But for the operators with the capital, patience, and forward-looking vision, the upsides can be tantalizing. Financially, being an insurer gives providers more control over costs and reimbursements. That’s a major consideration given that Medicare Advantage plans, on average, pay around $100 less per day than regular fee-for-service Medicare — according to the most recent data from the National Investment Center for Seniors Housing & Care (NIC) — and exert more pressure to reduce lengths of stay.

That imperative to reduce costs, while maintaining quality patient care, frequently revolves around strategies to reduce hospitalizations, which represent a significant episodic cost for insurers — and place frail, elderly residents at risk of infection and other complications.

For Optum, that means placing nurse practitioners and other clinicians directly into facilities to provide a higher level of expertise not often found in the long-term care setting, where shortages of registered nurses have persisted for years. That also means investing in telehealth programs, a factor that presented a serious advantage for Saber once the federal government rolled out restrictions on visitations in March to help stem the COVID-19 tide.

The operator was able to lean on Optum to implement remote interventions, Istenes said, both from a technological and practical standpoint.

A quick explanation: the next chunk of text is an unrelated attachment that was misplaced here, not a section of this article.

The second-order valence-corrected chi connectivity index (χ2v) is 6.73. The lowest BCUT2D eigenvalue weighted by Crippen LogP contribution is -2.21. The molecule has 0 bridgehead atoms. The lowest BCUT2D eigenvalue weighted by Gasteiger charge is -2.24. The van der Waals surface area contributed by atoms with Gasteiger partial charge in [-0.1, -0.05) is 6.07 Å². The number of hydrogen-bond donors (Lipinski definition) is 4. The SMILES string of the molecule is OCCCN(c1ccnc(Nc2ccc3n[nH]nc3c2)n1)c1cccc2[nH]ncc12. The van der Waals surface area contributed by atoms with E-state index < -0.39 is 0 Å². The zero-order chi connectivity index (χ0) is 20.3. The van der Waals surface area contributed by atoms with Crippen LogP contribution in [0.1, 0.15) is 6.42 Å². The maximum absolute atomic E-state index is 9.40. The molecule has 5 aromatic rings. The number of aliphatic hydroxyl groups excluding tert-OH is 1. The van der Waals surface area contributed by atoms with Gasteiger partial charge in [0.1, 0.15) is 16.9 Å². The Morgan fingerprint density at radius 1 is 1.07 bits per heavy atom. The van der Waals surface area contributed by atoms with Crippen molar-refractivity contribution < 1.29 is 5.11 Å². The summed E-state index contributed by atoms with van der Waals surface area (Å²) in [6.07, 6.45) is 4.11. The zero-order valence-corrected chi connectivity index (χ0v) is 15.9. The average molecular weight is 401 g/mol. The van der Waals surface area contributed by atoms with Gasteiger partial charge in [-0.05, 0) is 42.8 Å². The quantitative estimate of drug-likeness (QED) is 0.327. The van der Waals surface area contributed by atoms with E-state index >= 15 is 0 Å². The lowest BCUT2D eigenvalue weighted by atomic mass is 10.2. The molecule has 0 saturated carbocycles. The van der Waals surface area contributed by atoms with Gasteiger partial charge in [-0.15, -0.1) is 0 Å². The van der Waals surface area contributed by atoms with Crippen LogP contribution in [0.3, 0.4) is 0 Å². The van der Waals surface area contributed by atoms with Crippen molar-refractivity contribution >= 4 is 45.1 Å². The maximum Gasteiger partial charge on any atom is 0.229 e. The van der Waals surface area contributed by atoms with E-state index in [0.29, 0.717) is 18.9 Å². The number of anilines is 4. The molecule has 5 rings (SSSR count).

“Not only is it their willingness to do that, and for us to get those providers in there, but the willingness to pilot my software and my devices and my instructions, and give me some feedback on — this works, this isn’t working, that perspective from a provider who’s utilizing it in a building,” Istenes said.

Like the rest of the industry, Optum and Saber’s path hasn’t been without challenges. As of SNN’s conversation with Istenes and Shumacher on April 24, access to testing remained an issue — at the time, according to Istenes, health departments and private testing companies weren’t always able to fully accommodate the company’s request for kits, a common problem for operators across the country.

“It might be that we would like to test 40 people, and we can only get testing supplies for 20,” she said. “So then we have to pick which 20 make the most sense.”

Securing a sufficient supply of personal protective equipment (PPE) has also represented a major hurdle for the companies, though their partnership helped to augment a collection drive of homemade masks inspired by Istenes’s crafting hobby.

Saber thus far has received donations of more than 10,000 homemade masks from staffers, religious and community groups, and families, according to Istenes — with Optum kicking in more than 1,000.

“Our presence in the facility, and the relationship that we have, really allows us to step up in a big way in the setting of a crisis,” Shumacher said.